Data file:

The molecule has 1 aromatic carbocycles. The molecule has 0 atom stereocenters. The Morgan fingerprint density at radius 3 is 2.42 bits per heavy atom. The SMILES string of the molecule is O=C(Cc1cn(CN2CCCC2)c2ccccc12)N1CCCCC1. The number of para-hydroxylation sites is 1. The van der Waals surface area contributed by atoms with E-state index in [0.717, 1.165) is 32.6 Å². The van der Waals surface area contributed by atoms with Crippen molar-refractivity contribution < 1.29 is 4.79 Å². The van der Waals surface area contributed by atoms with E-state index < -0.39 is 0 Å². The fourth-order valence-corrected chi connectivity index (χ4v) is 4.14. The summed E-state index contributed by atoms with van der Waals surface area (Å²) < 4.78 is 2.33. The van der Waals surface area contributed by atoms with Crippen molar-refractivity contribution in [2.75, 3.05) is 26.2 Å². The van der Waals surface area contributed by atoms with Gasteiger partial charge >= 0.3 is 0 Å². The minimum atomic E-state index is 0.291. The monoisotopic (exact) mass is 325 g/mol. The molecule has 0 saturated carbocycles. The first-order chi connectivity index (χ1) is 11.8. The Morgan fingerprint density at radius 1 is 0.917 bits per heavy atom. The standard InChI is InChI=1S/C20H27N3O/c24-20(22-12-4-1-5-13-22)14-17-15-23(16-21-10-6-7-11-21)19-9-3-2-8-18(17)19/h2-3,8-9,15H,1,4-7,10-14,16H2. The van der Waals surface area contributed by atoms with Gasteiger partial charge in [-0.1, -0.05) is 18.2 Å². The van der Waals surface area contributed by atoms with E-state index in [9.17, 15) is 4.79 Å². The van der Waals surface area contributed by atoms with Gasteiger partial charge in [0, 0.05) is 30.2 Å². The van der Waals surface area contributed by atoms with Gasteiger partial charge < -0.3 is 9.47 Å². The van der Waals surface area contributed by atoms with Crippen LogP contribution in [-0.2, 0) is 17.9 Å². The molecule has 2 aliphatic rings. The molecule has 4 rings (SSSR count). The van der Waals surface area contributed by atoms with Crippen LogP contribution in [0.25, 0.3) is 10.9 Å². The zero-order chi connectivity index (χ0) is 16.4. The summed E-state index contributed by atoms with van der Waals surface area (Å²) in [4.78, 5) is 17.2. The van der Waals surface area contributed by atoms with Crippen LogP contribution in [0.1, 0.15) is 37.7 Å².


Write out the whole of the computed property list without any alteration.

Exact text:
The molecule has 1 aromatic carbocycles. The molecule has 0 atom stereocenters. The Morgan fingerprint density at radius 3 is 2.42 bits per heavy atom. The SMILES string of the molecule is O=C(Cc1cn(CN2CCCC2)c2ccccc12)N1CCCCC1. The number of para-hydroxylation sites is 1. The van der Waals surface area contributed by atoms with E-state index in [0.717, 1.165) is 32.6 Å². The van der Waals surface area contributed by atoms with Crippen molar-refractivity contribution < 1.29 is 4.79 Å². The van der Waals surface area contributed by atoms with E-state index < -0.39 is 0 Å². The fourth-order valence-corrected chi connectivity index (χ4v) is 4.14. The summed E-state index contributed by atoms with van der Waals surface area (Å²) < 4.78 is 2.33. The van der Waals surface area contributed by atoms with Crippen molar-refractivity contribution in [2.75, 3.05) is 26.2 Å². The van der Waals surface area contributed by atoms with Gasteiger partial charge >= 0.3 is 0 Å². The minimum atomic E-state index is 0.291. The monoisotopic (exact) mass is 325 g/mol. The molecule has 0 saturated carbocycles. The first-order chi connectivity index (χ1) is 11.8. The Morgan fingerprint density at radius 1 is 0.917 bits per heavy atom. The standard InChI is InChI=1S/C20H27N3O/c24-20(22-12-4-1-5-13-22)14-17-15-23(16-21-10-6-7-11-21)19-9-3-2-8-18(17)19/h2-3,8-9,15H,1,4-7,10-14,16H2. The van der Waals surface area contributed by atoms with Gasteiger partial charge in [-0.1, -0.05) is 18.2 Å². The van der Waals surface area contributed by atoms with E-state index in [9.17, 15) is 4.79 Å². The van der Waals surface area contributed by atoms with Gasteiger partial charge in [0, 0.05) is 30.2 Å². The van der Waals surface area contributed by atoms with Gasteiger partial charge < -0.3 is 9.47 Å². The van der Waals surface area contributed by atoms with Crippen LogP contribution in [-0.2, 0) is 17.9 Å². The molecule has 2 aliphatic rings. The molecule has 4 rings (SSSR count). The van der Waals surface area contributed by atoms with Crippen LogP contribution in [0.25, 0.3) is 10.9 Å². The zero-order chi connectivity index (χ0) is 16.4. The summed E-state index contributed by atoms with van der Waals surface area (Å²) in [4.78, 5) is 17.2. The van der Waals surface area contributed by atoms with Crippen LogP contribution in [0.1, 0.15) is 37.7 Å².